While we may be right to save the fullest of these meditations for how Dante frames the Blessed Virgin in Heaven, it must be seen now just how important she is in the very beginning of man’s spiritual journey. It was always The Virgin, our Mother, who has aided us. Her will in Heaven—which is always a mirror of the Divine Will—is manifested through the “light” she brings forth in Lucy and in the Revelation that Beatrice carries. These women represent her eternal fiat. They are all the highest human answers to Father, Son, and Holy Spirit in so far as Lucy and Beatrice are emanations from The Virgin’s feminine obedience. This universal conception of the celestial Virgin is exactly the way in which Dante respectfully declines to call her by her particular name at this present time, but rather recalls once again the portent in Revelation which does not call The Virgin by her name.

It is quite appropriate that Dante is aided by this great triangle of ladies for the task of humanity in general, who has walked away from the true path, must be of an “alternate” but more “glorious” route. This way is the route of intuiting the Godhead; i.e. to become more Christlike. The greatest achievement of created man in imitating the perfect union of Jesus Christ was in Mary for she held God in her womb and she understood him more perfectly than any other creature as His mother; knowing full well His power at the wedding feast, being present at the Cross, etc. One need only meditate on the Rosary in order to recognize the great truth of this closeness and intuition that the Blessed Virgin had for the Trinity. This is why we insist she is not Christokos or merely Christ-bearer, but THEOTOKOS: God-bearer. Dante does not hesitate to grant to Mary the highest of honours for any creature for it is in imitating her that we may imitate Christ. His path of intuiting the Godhead in poetry comes through direct aid from her. How appropriate is this Trinitarian intuition in Mary that she projects out the mission of her love to Saint Lucy who, as light, is the humble imitation of the LOGOS. Beatrice, thus, in her role as Revelation is the function of Mary as spouse of the Holy Spirit for she brings to Dante the fruits of Revelation especially as she assimilates into herself the intellect in Virgil.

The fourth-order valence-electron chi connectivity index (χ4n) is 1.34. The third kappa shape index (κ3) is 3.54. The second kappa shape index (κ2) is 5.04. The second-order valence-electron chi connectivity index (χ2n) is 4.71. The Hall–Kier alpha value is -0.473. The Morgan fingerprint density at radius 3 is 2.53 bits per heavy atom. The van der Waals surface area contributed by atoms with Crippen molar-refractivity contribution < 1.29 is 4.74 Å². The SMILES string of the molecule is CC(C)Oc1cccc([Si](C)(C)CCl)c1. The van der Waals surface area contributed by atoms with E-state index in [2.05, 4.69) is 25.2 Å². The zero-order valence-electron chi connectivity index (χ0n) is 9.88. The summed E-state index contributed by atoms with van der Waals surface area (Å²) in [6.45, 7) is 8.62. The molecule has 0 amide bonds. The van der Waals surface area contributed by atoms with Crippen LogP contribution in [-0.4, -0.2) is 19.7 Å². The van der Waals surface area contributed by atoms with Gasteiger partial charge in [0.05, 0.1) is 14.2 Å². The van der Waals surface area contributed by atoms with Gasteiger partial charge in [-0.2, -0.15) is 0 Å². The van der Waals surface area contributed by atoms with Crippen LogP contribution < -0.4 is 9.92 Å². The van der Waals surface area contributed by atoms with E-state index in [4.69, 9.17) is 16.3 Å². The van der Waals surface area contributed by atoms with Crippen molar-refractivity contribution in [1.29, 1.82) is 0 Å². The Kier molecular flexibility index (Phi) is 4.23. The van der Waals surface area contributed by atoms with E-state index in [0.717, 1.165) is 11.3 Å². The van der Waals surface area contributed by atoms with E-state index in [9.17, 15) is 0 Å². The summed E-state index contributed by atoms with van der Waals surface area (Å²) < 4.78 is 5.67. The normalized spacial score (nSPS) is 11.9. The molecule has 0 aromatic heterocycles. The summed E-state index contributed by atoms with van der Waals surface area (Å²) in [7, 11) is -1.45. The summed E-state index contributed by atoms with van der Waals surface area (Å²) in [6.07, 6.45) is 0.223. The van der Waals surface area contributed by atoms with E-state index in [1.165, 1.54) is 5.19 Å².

Thus we can see the assault heaped upon The Virgin and women in general not just in the modern world, but even in Christian circles since the Reformation which have sought to alienate man from God and create a fundamental barrier between them. For Dante’s image here is eminently mystical and traditional and not at all fundamental and Protestant. In his lines, he reveals the dogma of the intercessory power of the saints and the highest exaltation of Mary who can “break stern judgment” without the need for dogmatism, but in the organic and superorganic nature of love. He is showing that just as man has a created lower trinity, he also has a created higher trinity, united at the heart, which can respond to the Trinity above. Thus, what is true for a single man is also true for all of humanity. At the highest point of man is the mystical crown of Mary Queen of Heaven for she is the topmost point of created man who assists in the direct intuition of the Trinity above for she has lived that entire experience.

At this point, I will beg your indulgence, Dear Friend, if we return back to Canto I. In the previous Canto, Dante encounters a hill which is also clothed in the sun and is, thus, a hint of Mary. Here, it is worth comparing why it was that the image or reference to Mary was made in the hill of Canto I so “covertly”. Indeed, why did not a Marian apparition or a statue of Mary or mention of Mary suffice to symbolize the path towards God, but, instead, a hill was made to infer to her? I would suggest that this hints at the Comedy being a poem about consciousness. Any presence of the verticality of Mary in the first half of Canto I must be made in “terrestrial” terms for direct intellectual understanding of how Mary leads all men to Christ was not yet attained by pre-Virgil Dante. Indeed, the idea of a terrestrial formation pointing towards the Sun is the “primitive” or “pre-intellectual” conception of who Mary is. For Mary is the culmination of nature pointing towards the divine. Thus, only after Virgil has attended to Dante do we see any reference to Mary being received on an intellectual level rather than simply being felt in the yearning of nature to reach upward. The hill as the Marian expression of the whole world groaning for a saviour cannot be understated. The whole course of human history playing out as Fall in the Garden, the barren wastelands, and then the yearning upwards at the Marian hill cannot be denied as some animating natural force reaching towards its creator. Let us be even more courageous and bring upon the correspondence with the words of the wise man: